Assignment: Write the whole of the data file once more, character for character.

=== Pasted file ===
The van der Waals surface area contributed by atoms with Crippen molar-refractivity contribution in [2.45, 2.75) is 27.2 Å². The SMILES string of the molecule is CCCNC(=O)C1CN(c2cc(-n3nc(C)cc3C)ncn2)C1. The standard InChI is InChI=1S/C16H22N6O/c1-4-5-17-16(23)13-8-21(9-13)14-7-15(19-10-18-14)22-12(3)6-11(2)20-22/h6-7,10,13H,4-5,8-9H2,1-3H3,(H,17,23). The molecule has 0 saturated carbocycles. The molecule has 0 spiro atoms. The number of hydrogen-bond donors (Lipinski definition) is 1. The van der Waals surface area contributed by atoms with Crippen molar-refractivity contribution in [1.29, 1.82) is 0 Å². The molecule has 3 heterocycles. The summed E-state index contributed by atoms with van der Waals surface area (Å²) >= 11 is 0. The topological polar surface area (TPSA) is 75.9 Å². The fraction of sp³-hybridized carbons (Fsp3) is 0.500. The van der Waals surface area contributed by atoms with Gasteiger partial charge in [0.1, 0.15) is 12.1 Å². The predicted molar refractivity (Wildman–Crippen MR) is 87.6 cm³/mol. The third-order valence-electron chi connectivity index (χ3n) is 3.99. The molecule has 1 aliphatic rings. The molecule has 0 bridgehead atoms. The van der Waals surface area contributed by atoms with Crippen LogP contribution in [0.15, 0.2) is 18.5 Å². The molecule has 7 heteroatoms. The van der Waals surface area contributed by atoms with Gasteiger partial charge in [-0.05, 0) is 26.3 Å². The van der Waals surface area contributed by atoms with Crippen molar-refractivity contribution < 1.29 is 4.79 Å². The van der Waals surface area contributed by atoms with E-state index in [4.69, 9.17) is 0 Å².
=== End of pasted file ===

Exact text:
The van der Waals surface area contributed by atoms with Crippen molar-refractivity contribution in [2.45, 2.75) is 27.2 Å². The SMILES string of the molecule is CCCNC(=O)C1CN(c2cc(-n3nc(C)cc3C)ncn2)C1. The standard InChI is InChI=1S/C16H22N6O/c1-4-5-17-16(23)13-8-21(9-13)14-7-15(19-10-18-14)22-12(3)6-11(2)20-22/h6-7,10,13H,4-5,8-9H2,1-3H3,(H,17,23). The molecule has 0 saturated carbocycles. The molecule has 0 spiro atoms. The number of hydrogen-bond donors (Lipinski definition) is 1. The van der Waals surface area contributed by atoms with Crippen molar-refractivity contribution in [1.29, 1.82) is 0 Å². The molecule has 3 heterocycles. The summed E-state index contributed by atoms with van der Waals surface area (Å²) >= 11 is 0. The topological polar surface area (TPSA) is 75.9 Å². The fraction of sp³-hybridized carbons (Fsp3) is 0.500. The van der Waals surface area contributed by atoms with Gasteiger partial charge in [0.1, 0.15) is 12.1 Å². The predicted molar refractivity (Wildman–Crippen MR) is 87.6 cm³/mol. The third-order valence-electron chi connectivity index (χ3n) is 3.99. The molecule has 1 aliphatic rings. The molecule has 0 bridgehead atoms. The van der Waals surface area contributed by atoms with Crippen LogP contribution in [0.15, 0.2) is 18.5 Å². The molecule has 7 heteroatoms. The van der Waals surface area contributed by atoms with Gasteiger partial charge in [-0.05, 0) is 26.3 Å². The van der Waals surface area contributed by atoms with Crippen molar-refractivity contribution < 1.29 is 4.79 Å². The van der Waals surface area contributed by atoms with E-state index in [4.69, 9.17) is 0 Å².